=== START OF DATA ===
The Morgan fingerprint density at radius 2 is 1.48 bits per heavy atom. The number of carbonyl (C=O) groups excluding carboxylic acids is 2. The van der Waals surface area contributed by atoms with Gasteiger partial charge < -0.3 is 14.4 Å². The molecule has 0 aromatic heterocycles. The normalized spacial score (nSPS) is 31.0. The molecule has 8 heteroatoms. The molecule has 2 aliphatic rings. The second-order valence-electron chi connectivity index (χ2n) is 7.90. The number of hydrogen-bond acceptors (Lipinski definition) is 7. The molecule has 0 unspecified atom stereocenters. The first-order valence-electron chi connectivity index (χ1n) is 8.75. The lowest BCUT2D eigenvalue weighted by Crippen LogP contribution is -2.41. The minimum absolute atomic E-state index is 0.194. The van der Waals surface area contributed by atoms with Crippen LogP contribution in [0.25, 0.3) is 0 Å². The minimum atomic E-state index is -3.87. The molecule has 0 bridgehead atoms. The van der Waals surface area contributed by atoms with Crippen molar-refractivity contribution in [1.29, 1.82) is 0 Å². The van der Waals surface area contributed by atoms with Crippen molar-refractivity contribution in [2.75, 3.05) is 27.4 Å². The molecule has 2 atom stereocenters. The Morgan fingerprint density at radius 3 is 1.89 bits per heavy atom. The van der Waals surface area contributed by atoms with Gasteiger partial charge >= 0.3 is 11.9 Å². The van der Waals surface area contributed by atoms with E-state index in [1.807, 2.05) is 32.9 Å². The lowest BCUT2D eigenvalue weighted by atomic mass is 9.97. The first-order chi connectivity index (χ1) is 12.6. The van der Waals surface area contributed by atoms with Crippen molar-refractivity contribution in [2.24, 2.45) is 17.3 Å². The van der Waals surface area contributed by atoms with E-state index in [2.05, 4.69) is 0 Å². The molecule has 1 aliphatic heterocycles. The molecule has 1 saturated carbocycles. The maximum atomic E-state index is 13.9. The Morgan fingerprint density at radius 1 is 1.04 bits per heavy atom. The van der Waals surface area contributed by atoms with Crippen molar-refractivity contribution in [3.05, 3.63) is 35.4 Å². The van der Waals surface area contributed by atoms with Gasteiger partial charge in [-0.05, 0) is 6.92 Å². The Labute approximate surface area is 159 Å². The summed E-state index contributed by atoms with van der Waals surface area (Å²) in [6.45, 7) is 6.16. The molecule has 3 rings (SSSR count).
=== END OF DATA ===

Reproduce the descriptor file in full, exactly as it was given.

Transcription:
The Morgan fingerprint density at radius 2 is 1.48 bits per heavy atom. The number of carbonyl (C=O) groups excluding carboxylic acids is 2. The van der Waals surface area contributed by atoms with Gasteiger partial charge < -0.3 is 14.4 Å². The molecule has 0 aromatic heterocycles. The normalized spacial score (nSPS) is 31.0. The molecule has 8 heteroatoms. The molecule has 2 aliphatic rings. The second-order valence-electron chi connectivity index (χ2n) is 7.90. The number of hydrogen-bond acceptors (Lipinski definition) is 7. The molecule has 0 unspecified atom stereocenters. The first-order valence-electron chi connectivity index (χ1n) is 8.75. The lowest BCUT2D eigenvalue weighted by Crippen LogP contribution is -2.41. The minimum absolute atomic E-state index is 0.194. The van der Waals surface area contributed by atoms with Crippen LogP contribution in [0.25, 0.3) is 0 Å². The minimum atomic E-state index is -3.87. The molecule has 0 bridgehead atoms. The van der Waals surface area contributed by atoms with Crippen molar-refractivity contribution in [1.29, 1.82) is 0 Å². The van der Waals surface area contributed by atoms with Crippen molar-refractivity contribution in [2.75, 3.05) is 27.4 Å². The molecule has 2 atom stereocenters. The Morgan fingerprint density at radius 3 is 1.89 bits per heavy atom. The van der Waals surface area contributed by atoms with Gasteiger partial charge >= 0.3 is 11.9 Å². The van der Waals surface area contributed by atoms with E-state index in [1.807, 2.05) is 32.9 Å². The lowest BCUT2D eigenvalue weighted by atomic mass is 9.97. The first-order chi connectivity index (χ1) is 12.6. The van der Waals surface area contributed by atoms with Crippen molar-refractivity contribution in [2.24, 2.45) is 17.3 Å². The van der Waals surface area contributed by atoms with E-state index in [2.05, 4.69) is 0 Å². The molecule has 1 aliphatic heterocycles. The molecule has 1 saturated carbocycles. The maximum atomic E-state index is 13.9. The Morgan fingerprint density at radius 1 is 1.04 bits per heavy atom. The van der Waals surface area contributed by atoms with Crippen molar-refractivity contribution in [3.05, 3.63) is 35.4 Å². The van der Waals surface area contributed by atoms with Gasteiger partial charge in [-0.05, 0) is 6.92 Å². The Labute approximate surface area is 159 Å². The summed E-state index contributed by atoms with van der Waals surface area (Å²) in [6.45, 7) is 6.16. The molecule has 3 rings (SSSR count).